Loan Modification and Fighting Foreclosure

I recently went through nine months of trying to get my loan modified ["Why Obama's Housing Rescue Hasn't Prevented Record Foreclosures,"].


I recently went through nine months of trying to get my loan modified ["Why Obama's Housing Rescue Hasn't Prevented Record Foreclosures,"]. All I asked for was a reduction in the interest rate. Then, after approving the modification, Wells Fargo decided not to give it to me after all! I'm still waiting on the letter that is supposed to tell me why. The modification department personnel didn't even have the decency to call me back after I left several messages over the course of a month. Wouldn't it make more sense to keep me in my home (I have a good job) by just reducing the interest rate than to take my home and sell it for one third of what I purchased it for?

Comment by Carol of NV

It takes an irresponsible lender to create an irresponsible borrower. It does little good to modify someone's mortgage if they no longer have a job. The time for write-downs, as opposed to write-offs, has largely passed. Foreclosure rates aren't coming down anytime soon. Regarding "toxic assets," if it's toxic, it's a liability, not an asset.

Comment by Rich of MO

Anyone who thinks that the government regulating more of this sector will provide for sustained improvement and long-lasting stability is not paying attention. If banks and lending institutions were willing to "bet their dollars" on a government-backed system of support and regulation, then why are the "successful" banks in such a hurry to pay off their bailout money? The free market will weed out the irresponsible; people will be taken advantage of, and people will get hurt; the lenders that "force" through these "bad" loans will be exposed and their prosperity as a business will suffer. Owning homes/property is not a right; it is a privilege, a privilege that most of us believe that you must work very hard to achieve and sustain. Government has as much business in lending regulation as they have in regulating what light bulbs I use in my home.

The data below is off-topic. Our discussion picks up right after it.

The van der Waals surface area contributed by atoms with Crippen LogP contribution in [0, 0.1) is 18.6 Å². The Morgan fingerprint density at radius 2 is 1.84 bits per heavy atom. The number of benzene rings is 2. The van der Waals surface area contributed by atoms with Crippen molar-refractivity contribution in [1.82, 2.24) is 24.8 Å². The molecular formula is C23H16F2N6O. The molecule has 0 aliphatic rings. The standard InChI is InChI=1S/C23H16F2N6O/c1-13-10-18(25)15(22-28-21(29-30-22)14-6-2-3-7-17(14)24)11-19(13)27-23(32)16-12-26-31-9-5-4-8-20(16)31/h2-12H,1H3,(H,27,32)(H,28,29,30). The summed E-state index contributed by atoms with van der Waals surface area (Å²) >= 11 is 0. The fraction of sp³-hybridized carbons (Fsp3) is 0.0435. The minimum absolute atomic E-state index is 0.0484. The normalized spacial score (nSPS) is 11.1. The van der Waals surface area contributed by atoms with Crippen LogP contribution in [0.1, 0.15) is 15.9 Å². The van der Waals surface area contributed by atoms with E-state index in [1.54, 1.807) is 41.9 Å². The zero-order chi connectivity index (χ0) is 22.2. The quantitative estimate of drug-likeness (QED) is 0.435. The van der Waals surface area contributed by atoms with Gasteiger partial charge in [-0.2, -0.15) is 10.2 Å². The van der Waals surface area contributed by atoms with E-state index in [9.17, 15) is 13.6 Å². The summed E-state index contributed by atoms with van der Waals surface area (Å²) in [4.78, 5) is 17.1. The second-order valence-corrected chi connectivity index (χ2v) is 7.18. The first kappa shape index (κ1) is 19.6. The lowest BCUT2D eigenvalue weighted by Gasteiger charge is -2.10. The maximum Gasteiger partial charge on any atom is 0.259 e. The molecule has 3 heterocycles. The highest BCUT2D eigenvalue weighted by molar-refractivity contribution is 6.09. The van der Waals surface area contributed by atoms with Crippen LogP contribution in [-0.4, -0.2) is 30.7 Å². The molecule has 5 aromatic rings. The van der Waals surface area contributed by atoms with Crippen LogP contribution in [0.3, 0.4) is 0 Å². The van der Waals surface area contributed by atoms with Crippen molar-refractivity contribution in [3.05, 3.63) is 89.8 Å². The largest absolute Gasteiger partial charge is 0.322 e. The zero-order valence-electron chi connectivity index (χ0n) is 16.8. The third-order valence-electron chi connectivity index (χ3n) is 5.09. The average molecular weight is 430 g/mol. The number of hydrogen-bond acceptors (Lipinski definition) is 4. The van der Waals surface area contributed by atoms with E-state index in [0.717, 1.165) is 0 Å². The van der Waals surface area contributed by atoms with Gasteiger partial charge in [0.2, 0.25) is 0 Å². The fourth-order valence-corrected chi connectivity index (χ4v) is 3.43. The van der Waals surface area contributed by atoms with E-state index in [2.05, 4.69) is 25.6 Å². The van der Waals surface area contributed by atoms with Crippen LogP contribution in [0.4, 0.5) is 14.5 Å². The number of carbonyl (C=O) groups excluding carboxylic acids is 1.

Comment by Conor of WA

Banks are also contributing to the foreclosure rate. Yes, they grant the loan modification trial period; after that some clients just cannot get a solid commitment nor even written communication from these banks. From personal experience—when I asked where should I go from here? They told me that my file was now in limbo, and I should return to paying the original mortgage premium. All the money I paid during the trial period has not been applied toward the mortgage account but deposited to a special account on which, I am sure, the bank accrues interest. My home is therefore in jeopardy of foreclosure through no fault of mine. My conclusion: Banks are sabotaging the loan modification program.

Comment by F. Wood of NY

I went through the loan modification program with my mortgage company and was denied based on lack of income. On a certain level, I see their point about me having no income as a guarantee of future payments, despite not being behind and living off my savings. Be that as it may, the program needs to allow people without income for a reasonable amount of time to modify their loans. Moreover, the rate of foreclosure will only really slow down once Congress allows homeowners to force banks into lowering the principle owed. In my area of West Atlanta, the landscape is littered with homes that sold for $400K-$600K. Since all of these homes have lost so much of their value, who exactly is going to buy them, and why should a short sell be the only option? Everyone (banks, buyers, sellers, builders, RE agents, et al.) is to blame.

Comment by Jay of GA

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